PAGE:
One cannot but wonder about the life this child led from this moment of time captured on this postcard.
In contrast, we also see the life of members of the privileged elite. For example, Postcard 102 shows Pakubuwono IX, the ruler of Solo, in 1910. The stamp and its postmark, somewhat spoiling his regal atmosphere, reminds us that we are looking at postcards. Indeed, some of us might remember occasionally having so much to say, that we failed to leave room for the stamp which then had to be affixed to the front of the postcard.
Sometimes people had so much to say that their actual news spilled over from the back to the front of the postcard. Such postcards, for those of us with a smattering of Dutch, give us a chance to try to decipher what was being reported to their dear ones. Here for example Pakubuwono X would seem to be trying to remain oblivious to the encroachment of someone’s pressing news.
Merrillees in his accompanying chapters uses additional photos to give context to the postcards. For example, in this case, one can see a Balinese photographer at work and allows us to see what the subjects appearing on the postcards might occasionally be experiencing:
As one might expect, the majority of the photographers were European and male. An exception was Thilly Weissenborn (1889-1964), a leading professional photographer in colonial Indonesia. She left behind an outstanding legacy of beautiful photographs. She was a pioneering photographer in Bali in the early 1920s, although she mainly lived and worked in West Java, particularly Garut.
Exceptions to the European predominance of the photographers were the Indonesian photographer Kassian Cephas (1845-1912) and his son Sem Cephas (1870-1918). There are several of the father’s postcards in the book. Here he captures a dramatic moment in a game of cards:
The vast majority of the postcards in the book are in black and white, though some of them were later “coloured” for publication. However, there are some postcards which are early examples of colour photography, such as those taken in Paris in 1931 of a Balinese Baris Dance and Gamelan troupe who travelled there for the Colonial Exposition:
The book has illustrations of people from one end of the archipelago to the other, and on looking through them, I was struck by the fact that photographs of women, even in devout Islamic areas, often show them not wearing a hijab, despite the fact that Islam had come to Indonesia many hundreds of years previously. This makes one realise the relatively recent influence of middle Eastern influence and Islamic fundamentalism.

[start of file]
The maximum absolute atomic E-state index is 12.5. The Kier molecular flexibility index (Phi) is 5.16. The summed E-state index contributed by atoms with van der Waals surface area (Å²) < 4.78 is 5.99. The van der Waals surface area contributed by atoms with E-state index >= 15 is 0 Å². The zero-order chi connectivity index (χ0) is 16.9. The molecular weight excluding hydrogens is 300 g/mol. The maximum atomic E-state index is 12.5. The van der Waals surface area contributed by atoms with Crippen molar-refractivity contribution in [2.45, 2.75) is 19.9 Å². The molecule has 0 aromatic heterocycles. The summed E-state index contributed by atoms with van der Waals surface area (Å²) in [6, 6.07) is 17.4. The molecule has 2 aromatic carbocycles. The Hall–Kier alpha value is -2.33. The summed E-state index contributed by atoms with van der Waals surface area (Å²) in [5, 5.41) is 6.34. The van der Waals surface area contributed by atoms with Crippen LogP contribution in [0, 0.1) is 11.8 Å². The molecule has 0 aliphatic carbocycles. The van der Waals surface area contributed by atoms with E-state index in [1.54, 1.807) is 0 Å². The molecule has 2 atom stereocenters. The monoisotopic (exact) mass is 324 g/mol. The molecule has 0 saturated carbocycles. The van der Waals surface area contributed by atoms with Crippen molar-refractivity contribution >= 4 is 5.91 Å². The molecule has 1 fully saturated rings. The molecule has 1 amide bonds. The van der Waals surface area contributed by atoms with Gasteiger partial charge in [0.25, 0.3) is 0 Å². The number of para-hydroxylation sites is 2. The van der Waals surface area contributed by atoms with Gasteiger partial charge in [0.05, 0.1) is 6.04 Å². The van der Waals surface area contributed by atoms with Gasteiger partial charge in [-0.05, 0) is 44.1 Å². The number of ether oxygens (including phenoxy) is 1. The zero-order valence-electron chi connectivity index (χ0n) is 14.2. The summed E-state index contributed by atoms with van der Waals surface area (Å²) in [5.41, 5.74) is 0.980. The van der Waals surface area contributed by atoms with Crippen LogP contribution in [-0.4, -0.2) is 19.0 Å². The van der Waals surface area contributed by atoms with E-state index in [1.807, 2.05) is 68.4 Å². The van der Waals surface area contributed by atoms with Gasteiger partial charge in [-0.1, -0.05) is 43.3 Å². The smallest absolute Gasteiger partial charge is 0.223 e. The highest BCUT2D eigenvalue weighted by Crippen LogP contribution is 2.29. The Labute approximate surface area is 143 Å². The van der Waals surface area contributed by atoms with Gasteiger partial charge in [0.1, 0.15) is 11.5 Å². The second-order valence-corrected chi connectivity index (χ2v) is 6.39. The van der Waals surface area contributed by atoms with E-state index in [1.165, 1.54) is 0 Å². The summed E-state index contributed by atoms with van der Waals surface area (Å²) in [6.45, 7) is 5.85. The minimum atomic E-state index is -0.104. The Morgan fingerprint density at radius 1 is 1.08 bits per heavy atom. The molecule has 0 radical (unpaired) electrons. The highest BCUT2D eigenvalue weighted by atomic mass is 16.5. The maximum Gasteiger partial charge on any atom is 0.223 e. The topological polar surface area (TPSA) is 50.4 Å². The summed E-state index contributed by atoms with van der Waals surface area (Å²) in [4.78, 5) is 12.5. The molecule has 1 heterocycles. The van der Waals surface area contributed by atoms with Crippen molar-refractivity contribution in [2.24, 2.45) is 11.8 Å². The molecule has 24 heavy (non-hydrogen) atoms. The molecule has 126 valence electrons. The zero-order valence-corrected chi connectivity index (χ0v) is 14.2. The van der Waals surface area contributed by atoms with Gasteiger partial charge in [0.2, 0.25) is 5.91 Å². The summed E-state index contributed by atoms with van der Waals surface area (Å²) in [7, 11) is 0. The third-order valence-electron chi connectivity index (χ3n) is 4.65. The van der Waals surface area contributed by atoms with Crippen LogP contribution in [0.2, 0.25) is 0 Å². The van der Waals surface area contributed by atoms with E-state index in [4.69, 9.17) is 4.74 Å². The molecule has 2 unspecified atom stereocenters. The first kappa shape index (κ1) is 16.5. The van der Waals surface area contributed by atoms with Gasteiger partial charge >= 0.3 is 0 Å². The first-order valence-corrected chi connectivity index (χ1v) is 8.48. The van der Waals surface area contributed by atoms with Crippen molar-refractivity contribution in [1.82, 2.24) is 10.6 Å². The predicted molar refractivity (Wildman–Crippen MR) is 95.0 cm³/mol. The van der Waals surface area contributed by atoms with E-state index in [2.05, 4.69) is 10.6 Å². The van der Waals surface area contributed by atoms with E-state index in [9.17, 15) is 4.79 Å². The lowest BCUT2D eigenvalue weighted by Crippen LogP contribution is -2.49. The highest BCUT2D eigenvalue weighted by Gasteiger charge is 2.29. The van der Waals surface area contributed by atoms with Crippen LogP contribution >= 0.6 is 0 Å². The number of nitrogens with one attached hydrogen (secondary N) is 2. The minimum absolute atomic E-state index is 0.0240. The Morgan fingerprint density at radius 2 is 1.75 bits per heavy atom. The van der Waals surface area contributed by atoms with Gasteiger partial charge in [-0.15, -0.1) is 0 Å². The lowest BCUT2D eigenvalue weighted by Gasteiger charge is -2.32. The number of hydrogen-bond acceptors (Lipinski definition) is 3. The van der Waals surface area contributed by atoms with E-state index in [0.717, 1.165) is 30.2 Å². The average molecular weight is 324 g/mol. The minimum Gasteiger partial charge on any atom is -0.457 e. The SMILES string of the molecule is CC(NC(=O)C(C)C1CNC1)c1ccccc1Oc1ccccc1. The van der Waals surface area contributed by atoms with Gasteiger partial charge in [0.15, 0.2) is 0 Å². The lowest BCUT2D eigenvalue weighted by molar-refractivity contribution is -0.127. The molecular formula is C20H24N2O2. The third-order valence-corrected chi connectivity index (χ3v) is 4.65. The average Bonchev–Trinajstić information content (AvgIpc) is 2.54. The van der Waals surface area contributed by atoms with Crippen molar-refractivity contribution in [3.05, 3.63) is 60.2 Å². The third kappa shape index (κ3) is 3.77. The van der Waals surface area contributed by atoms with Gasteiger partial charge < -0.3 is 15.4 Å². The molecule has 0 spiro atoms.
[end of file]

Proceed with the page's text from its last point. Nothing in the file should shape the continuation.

The postcards document not only the wide ethnic diversity of Indonesia’s indigenous population but also the many immigrants who arrived in Indonesia over the centuries, including Arab traders as well as Chinese and Indian labourers brought by the Dutch to work on their plantations. For example, Postcard 56, dated 29 May 1908, is of Chinese “Coolies” at a tobacco plantation in Binjai, North Sumatra:
I might conclude with a few of my favourite postcards. One longs to hear the music produced by the “Patience and Perseverance” Brass Band from Kalimantan as shown in Postcard 386:
…or a performance by the Sasak Gamelan orchestra from Lombok (Postcard 362)
On seeing a postcard like this where the sender has written on the picture side, one has an opportunity to find out what was being communicated. On the postcard, dated 3 August 1907, was written:
“Dear Miss Lies
Ma (mother) thinks that it isn’t very nice that you haven’t written her a letter.
Congratulations on the birth of your daughter Cootje. Now you have Bertie and Cootje. How is Bertie?
Goodbye for now. I’ll write a letter soon.
Your loving Mieke Veenhuijzen”
One is left wondering how Bertie is and whether Ma ever got a postcard….
To conclude I can’t resist this delightful postcard (No. 436) of three girls from Flores, which dates from around 1940.
This is a book that will delight anyone who has a connection with Indonesia and is a wonderful contribution to Indonesia’s visual historical records.
Ron Witton gained his BA and MA in Indonesian and Malayan Studies from the University of Sydney and his Ph.D. from Cornell University. He has worked as an academic in Australia and Indonesia and now practises as an Indonesia and Malay translator and interpreter.